Lecture Text PN Junctions

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Intrinsic Semiconductors:
 
Semiconductor Material has a resistance between that of a conductor and that of an insulator.  In the Intrinsic semiconductor the amount of charge carriers is characteristic of the material itself.  Thermal excitation causes electrons to be raised from the valance band  to the conduction band.   Note that this is different than the case of a metal conductor, which always has electrons in the conduction band.  The intrinsic semiconductor has an equal number of electrons and holes.  When an electron in an intrinsic semiconductor jumps into the conduction band a hole is formed in the valance band.  An increase in temperature causes an increase in conductivity of the semiconductor by exciting more electrons into the conduction band and thus creating more holes.  Holes and electrons are the charge carriers in a semiconductor.  The positive holes move in the direction of the E field and the negative electrons flow in the opposite direction of the E field. 

Impurity Semiconductors: 

Silicon and Germanium semiconductors can have impurities added to make them more conductive.  N-type material is used to dope the Silicon crystal to increase its conductivity by increasing the availability of free electrons.  Adding P-type material decreases the availability of electrons and increases availability of holes.  The surface created by bonding P-type and N-type together is called a PN junction.  A small contact potential (.3 volts for Germanium and .6 volts for Silicon) keeps the holes and the electrons separated and controls the conduction of the PN junction.  When a voltage across the PN junction forces the electrons and the holes to move towards the junction, than conduction occurs.   Conduction consists of electrons and holes  moving towards the junction, where electrons fill the holes.  When the polarity of the voltage across junction is reversed, than no current flows, but electrons and holes are pulled away from each other a very short distance.  This small separation of charge at the junction is referred to as the depletion zone.  When junction is reversed biased no current flows, When the depletion zone area increases, a  corresponding decrease in the capacitance of PN junction occurs.  Thus, a reversed biased PN junction can be used as a variable capacitor.  The ability of a PN junction to conduct only in one direction makes a PN junction a rectifier.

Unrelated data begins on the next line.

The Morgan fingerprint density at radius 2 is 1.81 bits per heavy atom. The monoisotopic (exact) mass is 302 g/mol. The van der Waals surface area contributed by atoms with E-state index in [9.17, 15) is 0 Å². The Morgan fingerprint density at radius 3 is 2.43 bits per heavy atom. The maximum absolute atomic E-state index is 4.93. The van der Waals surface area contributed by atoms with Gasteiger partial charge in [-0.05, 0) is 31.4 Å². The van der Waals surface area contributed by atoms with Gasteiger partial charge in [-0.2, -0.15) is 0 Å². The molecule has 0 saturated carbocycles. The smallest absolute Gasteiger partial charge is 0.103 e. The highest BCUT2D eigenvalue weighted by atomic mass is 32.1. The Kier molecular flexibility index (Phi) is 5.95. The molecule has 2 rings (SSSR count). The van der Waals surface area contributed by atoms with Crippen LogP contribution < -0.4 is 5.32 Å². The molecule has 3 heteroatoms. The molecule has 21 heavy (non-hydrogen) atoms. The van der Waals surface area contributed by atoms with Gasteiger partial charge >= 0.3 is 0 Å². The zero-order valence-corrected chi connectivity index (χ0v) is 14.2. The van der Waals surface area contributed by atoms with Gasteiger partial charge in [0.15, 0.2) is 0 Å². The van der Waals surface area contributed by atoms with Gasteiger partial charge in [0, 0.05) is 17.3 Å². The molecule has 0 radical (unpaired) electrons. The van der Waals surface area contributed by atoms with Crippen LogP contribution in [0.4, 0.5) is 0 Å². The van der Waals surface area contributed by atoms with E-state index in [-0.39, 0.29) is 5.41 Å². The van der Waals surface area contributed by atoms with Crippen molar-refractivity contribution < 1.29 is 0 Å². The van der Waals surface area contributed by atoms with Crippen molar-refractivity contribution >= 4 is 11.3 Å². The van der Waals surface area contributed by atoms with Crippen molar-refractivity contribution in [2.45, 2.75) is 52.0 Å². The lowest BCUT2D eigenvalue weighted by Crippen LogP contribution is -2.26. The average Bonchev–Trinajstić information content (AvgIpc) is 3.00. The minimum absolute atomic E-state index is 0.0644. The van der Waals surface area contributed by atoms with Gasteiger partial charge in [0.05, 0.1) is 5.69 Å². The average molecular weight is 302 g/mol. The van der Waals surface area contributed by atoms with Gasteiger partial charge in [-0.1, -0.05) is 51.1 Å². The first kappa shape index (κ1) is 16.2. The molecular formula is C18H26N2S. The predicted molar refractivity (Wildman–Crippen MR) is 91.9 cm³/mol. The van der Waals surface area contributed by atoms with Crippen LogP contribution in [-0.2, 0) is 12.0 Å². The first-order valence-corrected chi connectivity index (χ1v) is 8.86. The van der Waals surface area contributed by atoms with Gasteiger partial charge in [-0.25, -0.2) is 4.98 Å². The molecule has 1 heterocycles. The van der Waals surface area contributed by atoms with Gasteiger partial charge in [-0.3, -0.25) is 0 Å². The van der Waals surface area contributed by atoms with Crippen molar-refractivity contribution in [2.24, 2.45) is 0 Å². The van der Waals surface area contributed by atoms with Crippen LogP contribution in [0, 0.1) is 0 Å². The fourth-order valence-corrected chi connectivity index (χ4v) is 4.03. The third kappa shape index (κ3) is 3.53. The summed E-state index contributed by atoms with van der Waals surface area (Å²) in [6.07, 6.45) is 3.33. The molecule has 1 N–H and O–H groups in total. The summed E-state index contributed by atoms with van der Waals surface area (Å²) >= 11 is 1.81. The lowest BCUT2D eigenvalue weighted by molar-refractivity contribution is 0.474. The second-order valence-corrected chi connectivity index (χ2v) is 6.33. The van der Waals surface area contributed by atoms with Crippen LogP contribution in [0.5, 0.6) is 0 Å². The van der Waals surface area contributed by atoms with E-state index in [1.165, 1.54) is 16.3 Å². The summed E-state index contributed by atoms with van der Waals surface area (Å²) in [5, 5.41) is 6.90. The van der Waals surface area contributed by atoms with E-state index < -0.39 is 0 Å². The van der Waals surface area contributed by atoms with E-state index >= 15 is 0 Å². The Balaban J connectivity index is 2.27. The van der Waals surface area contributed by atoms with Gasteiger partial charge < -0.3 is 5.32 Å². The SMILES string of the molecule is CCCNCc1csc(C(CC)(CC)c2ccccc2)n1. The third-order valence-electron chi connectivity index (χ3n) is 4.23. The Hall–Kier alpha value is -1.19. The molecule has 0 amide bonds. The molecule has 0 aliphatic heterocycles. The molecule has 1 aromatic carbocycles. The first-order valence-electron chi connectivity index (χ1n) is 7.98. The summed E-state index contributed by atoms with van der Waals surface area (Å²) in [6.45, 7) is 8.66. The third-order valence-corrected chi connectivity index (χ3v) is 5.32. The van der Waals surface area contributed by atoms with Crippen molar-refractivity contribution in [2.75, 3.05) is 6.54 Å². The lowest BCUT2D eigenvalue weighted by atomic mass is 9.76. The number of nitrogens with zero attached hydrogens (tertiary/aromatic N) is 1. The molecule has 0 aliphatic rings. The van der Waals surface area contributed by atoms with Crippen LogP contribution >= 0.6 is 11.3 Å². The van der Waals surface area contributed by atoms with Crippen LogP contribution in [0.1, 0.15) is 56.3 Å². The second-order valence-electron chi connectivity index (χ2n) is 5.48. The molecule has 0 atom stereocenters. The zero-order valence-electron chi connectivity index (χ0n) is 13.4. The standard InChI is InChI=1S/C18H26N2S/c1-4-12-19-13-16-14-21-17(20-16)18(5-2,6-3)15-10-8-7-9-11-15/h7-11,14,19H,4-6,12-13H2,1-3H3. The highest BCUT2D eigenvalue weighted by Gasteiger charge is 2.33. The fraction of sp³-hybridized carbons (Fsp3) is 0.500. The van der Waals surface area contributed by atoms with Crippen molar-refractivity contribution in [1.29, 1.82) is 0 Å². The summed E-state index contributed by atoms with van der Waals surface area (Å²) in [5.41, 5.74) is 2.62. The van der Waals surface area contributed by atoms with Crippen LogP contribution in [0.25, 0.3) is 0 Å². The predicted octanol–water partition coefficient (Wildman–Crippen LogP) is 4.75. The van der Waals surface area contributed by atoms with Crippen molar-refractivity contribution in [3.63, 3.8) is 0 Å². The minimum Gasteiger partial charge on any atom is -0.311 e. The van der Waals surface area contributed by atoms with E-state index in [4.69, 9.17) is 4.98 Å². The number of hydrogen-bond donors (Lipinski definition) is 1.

Semiconductor Diodes:

A semiconductor diode does not have to have a PN junction.  A diode is simply a semiconductor with two leads attached.  The PN junction diode can be simple rectifier, Zener Diode, Varactor Diode, or other types of junction diode.  Non Junction diodes are manufactured for there intrinsic semiconductor bulk properties, such as sensitivity to temperature or light.

Semiconductor Diode Rectifier circuit:

The schematic of a full wave rectifier is at top of the page.  The rectifier circuit output is displayed on the oscilloscope below it.  The filter capacitor is varied from one to a thousand micro-farads, and the ripple voltage varies inversely to rise in capacitance.  When the capacitance is one micro-farad the output waveform  appears as an unfiltered rectified positive DC voltage.  Note that the rectified output voltage has two positive peaks per cycle of AC input.  One peak of what is called pulsating DC occurs at the positive peak of the AC input, and the other peak of the pulsating DC occurs at the negative peak of the AC input voltage.  Current flows through CR1 for the first half cycle of the input voltage and through CR2 during the last half of the input cycle.  The rectifier circuit is called a Full Wave rectifier, because current flows during both the positive and negative cycles of the input waveform. 

 

 

 

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